Heinemann: Despite ‘turbulence’ liquor still strong

4th April, 2016 by Kristiane Sherry

The rouble crisis and external challenges in Africa have caused “turbulences”, but liquor still ranks as one of the strongest travel retail categories, says the Gebr. Heinemann management.

Heinemann's Peter Irion

Despite “turbulences”, Gebr, Heinemann’s Peter Irion is positive about the future of the beleaguered Russian market

Speaking at the travel retailer’s annual press conference held in Hamburg last week, Peter Irion, executive director, said although all product categories had been affected by the rouble devaluation, the core alcohol, tobacco and confectionery category still accounted for the greatest share of company turnover, at 58%

“The top, top, top, high-end category is still impacted, but we’ve had to change our assortment downward,” Irion explained.

Discussing the Russia/CIS region more generally, Irion said regional airports had been hit hardest as the rouble halved in value.

“The main effect we have seen is on regional airports, because the airline industry has decided not to fly internationally from the regional airports anymore.” As such there has been a steeper downturn here than in Moscow, St. Petersburg and other large cities.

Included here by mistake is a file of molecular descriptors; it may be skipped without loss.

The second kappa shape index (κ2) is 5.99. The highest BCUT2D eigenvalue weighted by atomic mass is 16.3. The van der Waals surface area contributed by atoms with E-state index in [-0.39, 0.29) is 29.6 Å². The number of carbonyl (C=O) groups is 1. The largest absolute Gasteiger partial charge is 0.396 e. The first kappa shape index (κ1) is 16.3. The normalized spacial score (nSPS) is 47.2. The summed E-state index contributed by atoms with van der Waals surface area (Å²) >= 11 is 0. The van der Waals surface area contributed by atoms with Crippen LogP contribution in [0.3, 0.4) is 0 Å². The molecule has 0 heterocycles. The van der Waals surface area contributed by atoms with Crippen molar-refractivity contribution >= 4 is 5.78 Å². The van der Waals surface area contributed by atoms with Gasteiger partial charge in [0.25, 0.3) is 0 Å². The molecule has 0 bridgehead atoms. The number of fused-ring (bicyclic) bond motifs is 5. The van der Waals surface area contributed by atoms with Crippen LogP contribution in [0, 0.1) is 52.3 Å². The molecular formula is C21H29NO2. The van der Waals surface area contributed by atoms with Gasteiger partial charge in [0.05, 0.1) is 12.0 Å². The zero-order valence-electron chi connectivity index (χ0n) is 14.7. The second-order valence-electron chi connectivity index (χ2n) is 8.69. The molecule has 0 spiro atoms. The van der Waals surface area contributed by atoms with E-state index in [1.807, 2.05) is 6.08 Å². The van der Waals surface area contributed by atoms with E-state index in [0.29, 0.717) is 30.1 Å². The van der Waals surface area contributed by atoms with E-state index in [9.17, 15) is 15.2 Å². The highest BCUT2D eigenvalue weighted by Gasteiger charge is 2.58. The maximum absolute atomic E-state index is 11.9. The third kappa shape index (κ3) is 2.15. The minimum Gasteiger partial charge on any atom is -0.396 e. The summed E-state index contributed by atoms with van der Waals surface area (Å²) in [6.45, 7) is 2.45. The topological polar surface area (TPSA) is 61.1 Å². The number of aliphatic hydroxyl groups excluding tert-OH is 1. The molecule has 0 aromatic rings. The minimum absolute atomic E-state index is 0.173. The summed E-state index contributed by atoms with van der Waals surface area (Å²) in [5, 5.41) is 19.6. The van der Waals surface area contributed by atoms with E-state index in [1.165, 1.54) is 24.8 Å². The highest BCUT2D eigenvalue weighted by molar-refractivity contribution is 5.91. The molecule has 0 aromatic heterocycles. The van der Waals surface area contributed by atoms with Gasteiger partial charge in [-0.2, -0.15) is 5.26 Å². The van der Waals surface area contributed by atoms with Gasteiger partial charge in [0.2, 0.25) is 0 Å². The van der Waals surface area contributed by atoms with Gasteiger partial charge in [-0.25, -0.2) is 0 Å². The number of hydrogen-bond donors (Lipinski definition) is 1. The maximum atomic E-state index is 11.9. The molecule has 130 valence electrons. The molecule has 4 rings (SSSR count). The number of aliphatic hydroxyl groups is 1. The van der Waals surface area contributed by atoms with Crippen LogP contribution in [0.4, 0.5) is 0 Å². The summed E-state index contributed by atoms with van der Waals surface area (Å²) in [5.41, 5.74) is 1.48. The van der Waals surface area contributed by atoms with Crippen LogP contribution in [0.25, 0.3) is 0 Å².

“In Moscow we have achieved our expectations for 2015,” he continued, adding that turnover at Domodedovo International Airport was lower than at Sheremetyevo due to the bankruptcy of airline Transaero.

Heinemann has opened new shops across the region in 2015, including at Boryspil International Airport in Kiev, Ukraine, and Vilnius International Airport in Lithuania. “When I look into the future we will invest further in this market,” Irion continued. He expects Heinemann’s market share in the region to increase from 40% to 50% in 2016, adding that the company won a ten-year contract at Zhukovsky Airport, Moscow’s fourth. Zhukovsky is expected to commence operations this year.

Africa – a “mixed bag”

While Africa saw “positive developments, it’s really a mixed bag,” Irion continued.

North and Central Africa had been particularly hit, with terrorism, the Ebola virus, the low oil price and restrictions on taking foreign currency out of countries including Nigeria and Angola causing “huge problems”.

“However we do believe in the market and we will look for opportunities in Africa.”

Gebr. Heinemann’s controlled group turnover had reached €3.6 billion (US$4.07 billion) in 2015, up 13% year-on-year. Retail operations accounted for €2.8 billion (US$3.16 billion), with the distribution side of the business contributing €800 million (US$904 million).

Leave a Reply

Subscribe to our newsletter